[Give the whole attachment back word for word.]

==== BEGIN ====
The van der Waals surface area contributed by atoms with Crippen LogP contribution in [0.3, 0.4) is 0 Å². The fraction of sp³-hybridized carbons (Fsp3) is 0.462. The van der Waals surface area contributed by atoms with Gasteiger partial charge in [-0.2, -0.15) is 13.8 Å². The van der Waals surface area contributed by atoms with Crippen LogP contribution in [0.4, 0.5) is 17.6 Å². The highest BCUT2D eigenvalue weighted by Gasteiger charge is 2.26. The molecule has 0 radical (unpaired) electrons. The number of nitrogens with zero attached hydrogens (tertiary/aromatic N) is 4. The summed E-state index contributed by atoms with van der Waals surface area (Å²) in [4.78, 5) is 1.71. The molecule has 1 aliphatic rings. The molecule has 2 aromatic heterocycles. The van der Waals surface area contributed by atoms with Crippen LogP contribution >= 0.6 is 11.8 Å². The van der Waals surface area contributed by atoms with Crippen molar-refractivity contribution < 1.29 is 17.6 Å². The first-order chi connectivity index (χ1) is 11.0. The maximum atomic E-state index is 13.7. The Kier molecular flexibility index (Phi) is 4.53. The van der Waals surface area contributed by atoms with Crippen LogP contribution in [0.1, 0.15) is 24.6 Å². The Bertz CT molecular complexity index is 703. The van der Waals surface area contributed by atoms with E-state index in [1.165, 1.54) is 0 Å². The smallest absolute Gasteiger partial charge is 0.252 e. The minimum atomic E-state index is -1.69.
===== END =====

The van der Waals surface area contributed by atoms with Crippen LogP contribution in [0.3, 0.4) is 0 Å². The fraction of sp³-hybridized carbons (Fsp3) is 0.462. The van der Waals surface area contributed by atoms with Gasteiger partial charge in [-0.2, -0.15) is 13.8 Å². The van der Waals surface area contributed by atoms with Crippen LogP contribution in [0.4, 0.5) is 17.6 Å². The highest BCUT2D eigenvalue weighted by Gasteiger charge is 2.26. The molecule has 0 radical (unpaired) electrons. The number of nitrogens with zero attached hydrogens (tertiary/aromatic N) is 4. The summed E-state index contributed by atoms with van der Waals surface area (Å²) in [4.78, 5) is 1.71. The molecule has 1 aliphatic rings. The molecule has 2 aromatic heterocycles. The van der Waals surface area contributed by atoms with Crippen LogP contribution >= 0.6 is 11.8 Å². The van der Waals surface area contributed by atoms with Crippen molar-refractivity contribution < 1.29 is 17.6 Å². The first-order chi connectivity index (χ1) is 11.0. The maximum atomic E-state index is 13.7. The Kier molecular flexibility index (Phi) is 4.53. The van der Waals surface area contributed by atoms with Crippen LogP contribution in [0.1, 0.15) is 24.6 Å². The Bertz CT molecular complexity index is 703. The van der Waals surface area contributed by atoms with E-state index in [1.165, 1.54) is 0 Å². The smallest absolute Gasteiger partial charge is 0.252 e. The minimum atomic E-state index is -1.69.